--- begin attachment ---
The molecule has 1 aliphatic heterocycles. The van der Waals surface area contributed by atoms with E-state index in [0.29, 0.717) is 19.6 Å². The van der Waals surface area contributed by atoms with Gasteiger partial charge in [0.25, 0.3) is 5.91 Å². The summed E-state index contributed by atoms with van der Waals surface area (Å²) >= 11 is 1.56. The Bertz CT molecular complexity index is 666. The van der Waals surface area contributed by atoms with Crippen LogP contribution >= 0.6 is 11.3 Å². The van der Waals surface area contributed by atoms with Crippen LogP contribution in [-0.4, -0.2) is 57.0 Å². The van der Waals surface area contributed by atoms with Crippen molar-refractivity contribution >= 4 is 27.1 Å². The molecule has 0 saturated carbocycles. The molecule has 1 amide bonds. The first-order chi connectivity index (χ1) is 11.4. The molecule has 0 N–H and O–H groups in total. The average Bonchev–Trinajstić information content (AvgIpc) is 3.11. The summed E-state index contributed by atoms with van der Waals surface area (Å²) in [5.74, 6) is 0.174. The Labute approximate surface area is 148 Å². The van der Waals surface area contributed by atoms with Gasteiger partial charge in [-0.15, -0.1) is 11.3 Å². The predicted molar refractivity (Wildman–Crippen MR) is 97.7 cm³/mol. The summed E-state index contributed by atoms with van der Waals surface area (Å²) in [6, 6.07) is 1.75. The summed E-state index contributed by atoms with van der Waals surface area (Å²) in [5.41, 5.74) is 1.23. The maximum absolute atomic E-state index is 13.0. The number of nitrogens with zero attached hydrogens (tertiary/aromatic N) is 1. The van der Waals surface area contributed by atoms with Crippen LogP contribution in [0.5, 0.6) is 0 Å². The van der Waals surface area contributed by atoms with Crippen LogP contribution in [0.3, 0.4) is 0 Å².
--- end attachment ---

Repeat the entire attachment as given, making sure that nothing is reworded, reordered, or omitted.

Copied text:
The molecule has 1 aliphatic heterocycles. The van der Waals surface area contributed by atoms with E-state index in [0.29, 0.717) is 19.6 Å². The van der Waals surface area contributed by atoms with Gasteiger partial charge in [0.25, 0.3) is 5.91 Å². The summed E-state index contributed by atoms with van der Waals surface area (Å²) >= 11 is 1.56. The Bertz CT molecular complexity index is 666. The van der Waals surface area contributed by atoms with Crippen LogP contribution >= 0.6 is 11.3 Å². The van der Waals surface area contributed by atoms with Crippen LogP contribution in [-0.4, -0.2) is 57.0 Å². The van der Waals surface area contributed by atoms with Crippen molar-refractivity contribution >= 4 is 27.1 Å². The molecule has 0 saturated carbocycles. The molecule has 1 amide bonds. The first-order chi connectivity index (χ1) is 11.4. The molecule has 0 N–H and O–H groups in total. The average Bonchev–Trinajstić information content (AvgIpc) is 3.11. The summed E-state index contributed by atoms with van der Waals surface area (Å²) in [5.74, 6) is 0.174. The Labute approximate surface area is 148 Å². The van der Waals surface area contributed by atoms with Gasteiger partial charge in [-0.15, -0.1) is 11.3 Å². The predicted molar refractivity (Wildman–Crippen MR) is 97.7 cm³/mol. The summed E-state index contributed by atoms with van der Waals surface area (Å²) in [6, 6.07) is 1.75. The summed E-state index contributed by atoms with van der Waals surface area (Å²) in [5.41, 5.74) is 1.23. The maximum absolute atomic E-state index is 13.0. The number of nitrogens with zero attached hydrogens (tertiary/aromatic N) is 1. The van der Waals surface area contributed by atoms with Crippen LogP contribution in [0.5, 0.6) is 0 Å². The van der Waals surface area contributed by atoms with Crippen LogP contribution in [0.3, 0.4) is 0 Å².